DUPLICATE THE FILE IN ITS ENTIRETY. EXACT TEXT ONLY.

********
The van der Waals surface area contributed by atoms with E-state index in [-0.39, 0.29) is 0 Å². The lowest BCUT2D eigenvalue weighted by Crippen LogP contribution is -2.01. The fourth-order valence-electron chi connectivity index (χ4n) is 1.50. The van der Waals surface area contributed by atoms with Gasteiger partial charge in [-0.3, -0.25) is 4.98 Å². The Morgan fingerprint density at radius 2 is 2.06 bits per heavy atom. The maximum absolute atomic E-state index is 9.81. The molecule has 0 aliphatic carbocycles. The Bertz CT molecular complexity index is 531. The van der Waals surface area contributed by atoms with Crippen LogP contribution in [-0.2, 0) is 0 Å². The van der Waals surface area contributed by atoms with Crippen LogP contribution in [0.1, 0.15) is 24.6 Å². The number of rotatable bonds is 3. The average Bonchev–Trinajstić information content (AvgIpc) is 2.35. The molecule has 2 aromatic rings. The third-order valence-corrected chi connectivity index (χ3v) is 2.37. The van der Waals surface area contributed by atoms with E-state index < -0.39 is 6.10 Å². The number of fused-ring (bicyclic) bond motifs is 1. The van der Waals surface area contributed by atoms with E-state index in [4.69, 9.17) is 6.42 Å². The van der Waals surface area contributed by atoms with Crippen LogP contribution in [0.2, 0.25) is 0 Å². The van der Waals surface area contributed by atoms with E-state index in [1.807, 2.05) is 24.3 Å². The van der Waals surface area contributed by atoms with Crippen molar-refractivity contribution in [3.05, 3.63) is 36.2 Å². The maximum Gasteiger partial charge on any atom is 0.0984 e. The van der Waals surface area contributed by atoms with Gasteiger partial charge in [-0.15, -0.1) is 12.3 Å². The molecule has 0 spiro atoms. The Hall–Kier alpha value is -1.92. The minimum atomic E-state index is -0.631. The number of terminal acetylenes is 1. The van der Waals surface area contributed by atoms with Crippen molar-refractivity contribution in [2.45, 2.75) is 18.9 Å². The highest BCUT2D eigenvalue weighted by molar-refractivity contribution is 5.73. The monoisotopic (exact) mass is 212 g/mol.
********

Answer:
The van der Waals surface area contributed by atoms with E-state index in [-0.39, 0.29) is 0 Å². The lowest BCUT2D eigenvalue weighted by Crippen LogP contribution is -2.01. The fourth-order valence-electron chi connectivity index (χ4n) is 1.50. The van der Waals surface area contributed by atoms with Gasteiger partial charge in [-0.3, -0.25) is 4.98 Å². The Morgan fingerprint density at radius 2 is 2.06 bits per heavy atom. The maximum absolute atomic E-state index is 9.81. The molecule has 0 aliphatic carbocycles. The Bertz CT molecular complexity index is 531. The van der Waals surface area contributed by atoms with Crippen LogP contribution in [-0.2, 0) is 0 Å². The van der Waals surface area contributed by atoms with Crippen LogP contribution in [0.1, 0.15) is 24.6 Å². The number of rotatable bonds is 3. The average Bonchev–Trinajstić information content (AvgIpc) is 2.35. The molecule has 2 aromatic rings. The third-order valence-corrected chi connectivity index (χ3v) is 2.37. The van der Waals surface area contributed by atoms with E-state index < -0.39 is 6.10 Å². The number of fused-ring (bicyclic) bond motifs is 1. The van der Waals surface area contributed by atoms with E-state index in [4.69, 9.17) is 6.42 Å². The van der Waals surface area contributed by atoms with Crippen LogP contribution in [0.2, 0.25) is 0 Å². The van der Waals surface area contributed by atoms with E-state index in [1.807, 2.05) is 24.3 Å². The van der Waals surface area contributed by atoms with Crippen molar-refractivity contribution in [3.05, 3.63) is 36.2 Å². The maximum Gasteiger partial charge on any atom is 0.0984 e. The van der Waals surface area contributed by atoms with Gasteiger partial charge in [-0.15, -0.1) is 12.3 Å². The molecule has 0 spiro atoms. The Hall–Kier alpha value is -1.92. The minimum atomic E-state index is -0.631. The number of terminal acetylenes is 1. The van der Waals surface area contributed by atoms with Crippen molar-refractivity contribution in [2.45, 2.75) is 18.9 Å². The highest BCUT2D eigenvalue weighted by molar-refractivity contribution is 5.73. The monoisotopic (exact) mass is 212 g/mol.